Australia’s recent resurgence in women’s 4x400m running sets the scene for yet another spectacular finish to the Gold Coast 2018 Commonwealth Games. The event has been the scene of a number of dramatic incidents and built a rivalry been Australia and England. It has also hosted the swansongs of two of Australia’s greats – Raelene Boyle in 1982 and Cathy Freeman in 2002. For one Australian TAMSYN MANOU (nee LEWIS) the race holds special memories. She won three consecutive gold medals in this event and was reserve for a fourth when she was just 16. In this article Manou reflects on her four Games in this event.
The women’s 4x400m relay was introduced to the Commonwealth Games in Christchurch in 1974 and has been held on 11 occasions. England defeated Australia on the first two occasions (1974 and 1978), then Canada won the next two (1982 and 1986), which included the famous race against Raelene Boyle in Brisbane. England would take the next two in 1990 and 1994 – then Australian won three consecutively from 1998 to 2006. In Delhi in 2010 India were the surprise winners, while Jamaica arrive on the Gold Coast as defending champions on the back of their Glasgow win.
Gold medal tally: 4-ENG, 3-AUS, 2-CAN, 1-IND & JAM
Medal tally: 9-ENG, 8-AUS & CAN, 3-NGR, 2-IND & JAM, SCO-1
Tamsyn Manou (Lewis) remembers…
When I was a child I noticed a gold medal in a box in a cupboard full of medals that took my eye. It was a Commonwealth gold medal. It was my dad’s, from the 1974 Christchurch Games where he won as part of the Aussie men’s 4x100m relay team. I later found out my mum had also represented Australia in high jump as a 16-year-old in the Perth British Empire and Commonwealth Games in 1962. My folks were really humble, and very rarely spoke about their athletics achievements at home but I thrived off the stories and went about trying to know as much about athletics history and the Commonwealth Games that I could find out (in an era before internet and google!). My goal was to run for Australia and hopefully win one of these gold medals to be like my parents.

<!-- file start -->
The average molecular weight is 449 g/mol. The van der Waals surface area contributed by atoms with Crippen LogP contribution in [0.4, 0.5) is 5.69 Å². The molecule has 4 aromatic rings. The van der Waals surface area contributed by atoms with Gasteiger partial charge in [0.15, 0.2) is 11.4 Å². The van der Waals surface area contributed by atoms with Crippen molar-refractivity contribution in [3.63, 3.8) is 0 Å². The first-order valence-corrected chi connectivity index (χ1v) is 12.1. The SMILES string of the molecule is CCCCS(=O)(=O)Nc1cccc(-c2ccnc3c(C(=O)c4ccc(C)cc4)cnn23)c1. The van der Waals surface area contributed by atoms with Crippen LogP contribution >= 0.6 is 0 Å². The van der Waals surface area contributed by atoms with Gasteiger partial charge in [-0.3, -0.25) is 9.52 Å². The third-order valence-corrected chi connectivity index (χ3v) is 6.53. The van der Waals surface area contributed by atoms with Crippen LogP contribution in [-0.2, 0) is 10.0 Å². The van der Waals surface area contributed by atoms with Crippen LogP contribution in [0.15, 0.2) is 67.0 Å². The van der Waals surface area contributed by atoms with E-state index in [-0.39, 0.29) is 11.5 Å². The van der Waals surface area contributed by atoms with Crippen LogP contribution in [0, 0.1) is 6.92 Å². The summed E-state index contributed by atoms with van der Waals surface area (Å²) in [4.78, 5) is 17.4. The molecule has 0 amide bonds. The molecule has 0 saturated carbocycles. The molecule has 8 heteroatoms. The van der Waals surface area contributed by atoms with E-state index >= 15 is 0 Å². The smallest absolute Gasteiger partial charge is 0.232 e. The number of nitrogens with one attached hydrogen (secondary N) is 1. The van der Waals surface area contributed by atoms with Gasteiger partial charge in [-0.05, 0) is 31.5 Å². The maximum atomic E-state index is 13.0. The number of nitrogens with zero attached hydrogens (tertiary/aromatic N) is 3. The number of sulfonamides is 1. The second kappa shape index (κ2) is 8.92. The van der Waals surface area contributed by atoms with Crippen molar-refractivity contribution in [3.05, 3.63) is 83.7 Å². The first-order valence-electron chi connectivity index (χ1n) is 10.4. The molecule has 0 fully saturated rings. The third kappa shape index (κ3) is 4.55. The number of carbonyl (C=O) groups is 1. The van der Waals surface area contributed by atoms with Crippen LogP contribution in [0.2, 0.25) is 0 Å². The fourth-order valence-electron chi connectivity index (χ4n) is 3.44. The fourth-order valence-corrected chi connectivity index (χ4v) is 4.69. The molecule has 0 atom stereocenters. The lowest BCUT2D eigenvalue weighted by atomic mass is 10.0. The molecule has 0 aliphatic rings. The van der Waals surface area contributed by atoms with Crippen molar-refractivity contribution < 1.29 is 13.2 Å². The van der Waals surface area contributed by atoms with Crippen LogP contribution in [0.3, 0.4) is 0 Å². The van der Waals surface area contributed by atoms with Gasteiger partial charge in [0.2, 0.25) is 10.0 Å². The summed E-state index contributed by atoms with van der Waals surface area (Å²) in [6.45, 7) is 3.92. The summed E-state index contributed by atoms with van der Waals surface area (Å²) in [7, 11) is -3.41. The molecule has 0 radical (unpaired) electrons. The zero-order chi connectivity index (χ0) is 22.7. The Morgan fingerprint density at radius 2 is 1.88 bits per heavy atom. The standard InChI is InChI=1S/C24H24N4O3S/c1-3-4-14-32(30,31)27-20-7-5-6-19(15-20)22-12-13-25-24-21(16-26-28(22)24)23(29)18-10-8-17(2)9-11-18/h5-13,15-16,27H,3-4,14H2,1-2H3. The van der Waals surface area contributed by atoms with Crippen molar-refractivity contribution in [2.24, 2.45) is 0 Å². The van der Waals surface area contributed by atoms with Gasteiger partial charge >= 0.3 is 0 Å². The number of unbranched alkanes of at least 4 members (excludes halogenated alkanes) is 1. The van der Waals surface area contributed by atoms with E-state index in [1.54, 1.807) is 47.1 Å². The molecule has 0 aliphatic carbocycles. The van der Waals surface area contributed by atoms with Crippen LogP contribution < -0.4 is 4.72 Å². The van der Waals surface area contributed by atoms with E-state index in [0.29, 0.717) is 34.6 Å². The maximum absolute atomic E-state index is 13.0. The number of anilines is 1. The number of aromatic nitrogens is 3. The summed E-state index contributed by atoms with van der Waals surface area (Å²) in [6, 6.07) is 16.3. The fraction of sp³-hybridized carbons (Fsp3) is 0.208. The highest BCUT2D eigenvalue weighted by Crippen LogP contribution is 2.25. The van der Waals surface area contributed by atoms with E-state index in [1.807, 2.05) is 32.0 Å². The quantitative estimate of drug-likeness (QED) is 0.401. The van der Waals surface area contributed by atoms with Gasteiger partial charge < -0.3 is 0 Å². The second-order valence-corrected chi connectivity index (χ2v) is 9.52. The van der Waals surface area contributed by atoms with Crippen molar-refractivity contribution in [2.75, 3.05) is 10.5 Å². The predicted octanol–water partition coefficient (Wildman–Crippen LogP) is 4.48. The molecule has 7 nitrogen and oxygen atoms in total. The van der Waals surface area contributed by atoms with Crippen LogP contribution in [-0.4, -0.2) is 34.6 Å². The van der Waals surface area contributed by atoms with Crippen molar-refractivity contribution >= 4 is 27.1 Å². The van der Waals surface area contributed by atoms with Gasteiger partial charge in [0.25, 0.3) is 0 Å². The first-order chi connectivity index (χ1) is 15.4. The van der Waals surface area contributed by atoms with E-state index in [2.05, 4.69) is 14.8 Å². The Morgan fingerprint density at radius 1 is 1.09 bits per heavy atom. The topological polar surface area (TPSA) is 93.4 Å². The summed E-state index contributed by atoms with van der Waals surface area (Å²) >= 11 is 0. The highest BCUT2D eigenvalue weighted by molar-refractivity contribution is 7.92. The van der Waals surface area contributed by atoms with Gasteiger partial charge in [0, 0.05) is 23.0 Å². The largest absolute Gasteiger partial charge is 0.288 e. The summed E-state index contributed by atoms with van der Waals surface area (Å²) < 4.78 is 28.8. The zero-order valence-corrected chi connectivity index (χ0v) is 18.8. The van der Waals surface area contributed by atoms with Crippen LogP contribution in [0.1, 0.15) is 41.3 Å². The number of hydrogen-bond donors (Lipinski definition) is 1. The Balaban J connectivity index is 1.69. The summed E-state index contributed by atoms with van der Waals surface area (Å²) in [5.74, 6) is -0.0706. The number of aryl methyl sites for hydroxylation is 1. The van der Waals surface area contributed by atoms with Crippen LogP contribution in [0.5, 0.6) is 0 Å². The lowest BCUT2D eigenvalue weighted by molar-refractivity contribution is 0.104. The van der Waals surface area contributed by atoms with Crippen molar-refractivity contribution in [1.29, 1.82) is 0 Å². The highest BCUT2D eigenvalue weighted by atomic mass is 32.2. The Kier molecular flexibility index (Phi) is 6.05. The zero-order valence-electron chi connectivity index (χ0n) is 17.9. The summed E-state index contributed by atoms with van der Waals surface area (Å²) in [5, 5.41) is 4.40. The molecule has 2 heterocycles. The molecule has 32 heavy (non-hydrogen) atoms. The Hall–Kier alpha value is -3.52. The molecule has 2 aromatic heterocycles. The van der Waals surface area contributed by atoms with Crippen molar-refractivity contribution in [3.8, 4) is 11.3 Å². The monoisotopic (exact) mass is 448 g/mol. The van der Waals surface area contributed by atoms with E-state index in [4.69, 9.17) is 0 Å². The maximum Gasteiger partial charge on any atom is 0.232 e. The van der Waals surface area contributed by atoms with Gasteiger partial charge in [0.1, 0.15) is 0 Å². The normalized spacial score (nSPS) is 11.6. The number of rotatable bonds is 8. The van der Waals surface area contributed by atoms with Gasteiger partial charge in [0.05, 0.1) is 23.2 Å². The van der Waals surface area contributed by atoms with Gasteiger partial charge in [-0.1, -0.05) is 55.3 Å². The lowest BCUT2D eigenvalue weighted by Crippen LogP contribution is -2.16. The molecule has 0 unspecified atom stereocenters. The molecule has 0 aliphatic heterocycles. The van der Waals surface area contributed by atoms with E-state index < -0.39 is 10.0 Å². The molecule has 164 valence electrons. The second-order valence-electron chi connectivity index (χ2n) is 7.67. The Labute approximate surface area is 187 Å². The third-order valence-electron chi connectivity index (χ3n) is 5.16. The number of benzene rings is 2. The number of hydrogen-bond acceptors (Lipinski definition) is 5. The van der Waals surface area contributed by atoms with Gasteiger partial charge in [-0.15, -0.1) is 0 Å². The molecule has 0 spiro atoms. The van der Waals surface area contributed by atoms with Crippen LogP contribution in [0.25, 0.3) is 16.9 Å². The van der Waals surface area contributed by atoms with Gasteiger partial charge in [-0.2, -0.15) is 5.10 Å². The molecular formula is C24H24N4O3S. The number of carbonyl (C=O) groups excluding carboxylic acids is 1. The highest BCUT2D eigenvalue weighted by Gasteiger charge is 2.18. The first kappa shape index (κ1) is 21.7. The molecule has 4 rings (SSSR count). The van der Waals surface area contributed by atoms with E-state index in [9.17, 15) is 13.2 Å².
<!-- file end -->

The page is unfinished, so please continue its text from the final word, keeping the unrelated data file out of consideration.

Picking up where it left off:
Victoria, Canada – 1994
As a junior, I never ran open nationals until I was a senior. So, to be named in the senior team for Victoria Commonwealths as a 15-year-old off winning under-20 world junior trials for the 400m was exciting and overwhelming. I was perhaps a little too young and the trip and experience was not what I expected. I was used to the friendly atmosphere I was accustomed to at school and junior athletics and as I have grown up I realise that the trip to Canada perhaps toughened me up as an athlete and a person to the harsher side of athletics competition. Tough lesson for a 16-year-old. I was emergency for the team and the ladies ran great legs to pass the line first but were unfortunately disqualified when the English team with the great Sally Gunnell protested an infringement.
Kuala Lumpur, Malaysia – 1998
After moving to the 8’s for the first time earlier that year (and making the final and running a pb in KL), in the camp leading up I was told I wasn’t needed for the 4x400m squad. However, injuries weakened our team in the lead up so I was stoked I’d managed to keep my speed up enough to get the nod for the second leg. The strangest thing happened the favourites (Barbados) were crossing over and my foot kicked the baton out of their hand. It was a freak incident and was annoying as we had Tania Van Heer on the last leg and I doubt anyone would have caught her as such was her form at those games. My favourite memory from this race was running the victory lap with my team and finding my mum and dad in the crowd. Finally got to tell dad I had a Commonwealth gold medal too!